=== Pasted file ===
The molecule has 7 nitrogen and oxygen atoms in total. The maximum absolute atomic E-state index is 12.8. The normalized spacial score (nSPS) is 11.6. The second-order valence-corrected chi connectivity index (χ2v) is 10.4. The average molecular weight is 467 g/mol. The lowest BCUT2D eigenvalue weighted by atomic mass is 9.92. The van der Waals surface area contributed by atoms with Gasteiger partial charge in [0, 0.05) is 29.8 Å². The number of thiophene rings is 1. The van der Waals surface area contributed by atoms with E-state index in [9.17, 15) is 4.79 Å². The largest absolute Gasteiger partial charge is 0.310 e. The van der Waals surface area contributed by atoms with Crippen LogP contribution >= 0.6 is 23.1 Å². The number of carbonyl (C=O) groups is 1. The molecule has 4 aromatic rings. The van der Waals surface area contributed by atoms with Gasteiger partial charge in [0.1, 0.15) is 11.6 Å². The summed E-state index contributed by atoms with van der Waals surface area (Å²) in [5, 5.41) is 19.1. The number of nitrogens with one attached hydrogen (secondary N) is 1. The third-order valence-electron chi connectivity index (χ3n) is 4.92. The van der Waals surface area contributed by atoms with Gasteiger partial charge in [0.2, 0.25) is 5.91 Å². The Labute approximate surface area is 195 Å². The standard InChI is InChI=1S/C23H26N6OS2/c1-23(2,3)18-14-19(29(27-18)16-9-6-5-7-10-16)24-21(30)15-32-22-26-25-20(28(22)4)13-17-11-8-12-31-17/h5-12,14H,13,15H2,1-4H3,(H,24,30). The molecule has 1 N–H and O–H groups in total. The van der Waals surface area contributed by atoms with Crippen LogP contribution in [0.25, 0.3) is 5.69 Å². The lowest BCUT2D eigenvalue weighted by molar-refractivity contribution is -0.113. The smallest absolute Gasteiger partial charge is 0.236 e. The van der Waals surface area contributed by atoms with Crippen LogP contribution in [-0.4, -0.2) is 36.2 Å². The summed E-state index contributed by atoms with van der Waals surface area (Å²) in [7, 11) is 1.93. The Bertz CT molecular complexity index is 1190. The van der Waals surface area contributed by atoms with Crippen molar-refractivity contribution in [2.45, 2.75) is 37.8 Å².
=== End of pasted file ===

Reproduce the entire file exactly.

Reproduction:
The molecule has 7 nitrogen and oxygen atoms in total. The maximum absolute atomic E-state index is 12.8. The normalized spacial score (nSPS) is 11.6. The second-order valence-corrected chi connectivity index (χ2v) is 10.4. The average molecular weight is 467 g/mol. The lowest BCUT2D eigenvalue weighted by atomic mass is 9.92. The van der Waals surface area contributed by atoms with Gasteiger partial charge in [0, 0.05) is 29.8 Å². The number of thiophene rings is 1. The van der Waals surface area contributed by atoms with E-state index in [9.17, 15) is 4.79 Å². The largest absolute Gasteiger partial charge is 0.310 e. The van der Waals surface area contributed by atoms with Crippen LogP contribution >= 0.6 is 23.1 Å². The number of carbonyl (C=O) groups is 1. The molecule has 4 aromatic rings. The van der Waals surface area contributed by atoms with Gasteiger partial charge in [0.1, 0.15) is 11.6 Å². The summed E-state index contributed by atoms with van der Waals surface area (Å²) in [5, 5.41) is 19.1. The number of nitrogens with one attached hydrogen (secondary N) is 1. The third-order valence-electron chi connectivity index (χ3n) is 4.92. The van der Waals surface area contributed by atoms with Gasteiger partial charge in [0.2, 0.25) is 5.91 Å². The Labute approximate surface area is 195 Å². The standard InChI is InChI=1S/C23H26N6OS2/c1-23(2,3)18-14-19(29(27-18)16-9-6-5-7-10-16)24-21(30)15-32-22-26-25-20(28(22)4)13-17-11-8-12-31-17/h5-12,14H,13,15H2,1-4H3,(H,24,30). The molecule has 1 N–H and O–H groups in total. The van der Waals surface area contributed by atoms with Crippen LogP contribution in [0.25, 0.3) is 5.69 Å². The lowest BCUT2D eigenvalue weighted by molar-refractivity contribution is -0.113. The smallest absolute Gasteiger partial charge is 0.236 e. The van der Waals surface area contributed by atoms with Crippen LogP contribution in [-0.4, -0.2) is 36.2 Å². The summed E-state index contributed by atoms with van der Waals surface area (Å²) in [7, 11) is 1.93. The Bertz CT molecular complexity index is 1190. The van der Waals surface area contributed by atoms with Crippen molar-refractivity contribution in [2.45, 2.75) is 37.8 Å².